A Wise Appeal

A Thought from Scott Turansky...

We're working with Thomas Nelson and Marcy Crabtree's blog BenAndMe to offer insights for from The Christian Parenting Handbook. This one comes from Chapter 31. By the way, you can get the eBook for a short time for $3.99. CLICK HERE for information.

The Wise Appeal

When children know how to obey then we can give them the
privilege of using a wise appeal. When a child doesn't like a request or instruction, they may use a wise appeal that goes something like this:

I understand you want me to…because…I have a problem with that because…So could I please…

The first phrase helps the child identify with the concerns and needs of the parent. When parents feel understood they're more likely to listen to alternatives, negotiate, or compromise.

The second phrase helps the parent to understand the child's predicament and reason for discussion.

In the third phrase the child offers a creative solution that addresses both the concerns of Mom or Dad and the concerns of the child.

You may say to your seven-year-old son, "It's time to clean up the playroom now. We have to go run errands." If he's just gotten involved in his train set, he might say, "I understand you want me to clean up because we have to go out, I have a problem with that because I just set up my train track, could I please leave my train out until we get home?"

Of course, a child in this situation needs to be able to accept "no" as an answer. A child who is unable to accept "no" without having a tantrum isn't ready to use the wise appeal and loses it as a privilege. Sometimes however, the wise appeal can be helpful in family life. It teaches children an honoring way to appeal.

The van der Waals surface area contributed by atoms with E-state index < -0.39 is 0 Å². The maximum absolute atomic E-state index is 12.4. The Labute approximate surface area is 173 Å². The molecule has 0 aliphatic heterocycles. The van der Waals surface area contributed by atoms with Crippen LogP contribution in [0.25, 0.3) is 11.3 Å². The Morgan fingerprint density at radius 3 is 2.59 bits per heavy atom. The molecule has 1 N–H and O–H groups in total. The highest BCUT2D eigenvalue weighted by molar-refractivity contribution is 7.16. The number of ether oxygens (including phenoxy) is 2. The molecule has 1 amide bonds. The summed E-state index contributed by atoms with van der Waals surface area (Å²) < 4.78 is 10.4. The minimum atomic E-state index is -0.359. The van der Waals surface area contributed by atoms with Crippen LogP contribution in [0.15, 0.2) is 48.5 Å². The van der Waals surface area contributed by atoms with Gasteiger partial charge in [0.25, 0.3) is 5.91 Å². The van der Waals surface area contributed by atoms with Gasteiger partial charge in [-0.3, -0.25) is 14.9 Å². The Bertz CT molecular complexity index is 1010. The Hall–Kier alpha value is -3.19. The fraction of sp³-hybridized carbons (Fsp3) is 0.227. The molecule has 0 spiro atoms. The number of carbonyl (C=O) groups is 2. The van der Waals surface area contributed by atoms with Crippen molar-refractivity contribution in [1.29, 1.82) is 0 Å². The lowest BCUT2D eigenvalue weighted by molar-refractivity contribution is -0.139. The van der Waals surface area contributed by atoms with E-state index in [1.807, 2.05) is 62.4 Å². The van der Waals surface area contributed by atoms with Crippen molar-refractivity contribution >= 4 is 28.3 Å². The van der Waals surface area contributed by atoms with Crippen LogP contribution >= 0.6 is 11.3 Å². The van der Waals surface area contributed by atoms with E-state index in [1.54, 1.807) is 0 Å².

Some children may try to use the wise appeal in a manipulative way or may not be mature enough to handle it. A child may try to use the wise appeal to get out of doing a job altogether. This is unacceptable. The wise appeal results in a contract between parent and child. This contract requires trust and when a child proves responsible, then the child earns the privilege of more trust.

The wise appeal is illustrated in Scripture in the lives of Daniel, Esther, and Nehemiah who all had to go to an authority to present a difficult situation. Their success happened, in part, because of the way they made their requests. By teaching the wise appeal, you teach children an adult skill they can use forever.

To learn more about how to make the wise appeal work in your family, consider the book The Christian Parenting Handbook by Dr Scott Turansky and Joanne Miller, RN, BSN.

Milan Tomic

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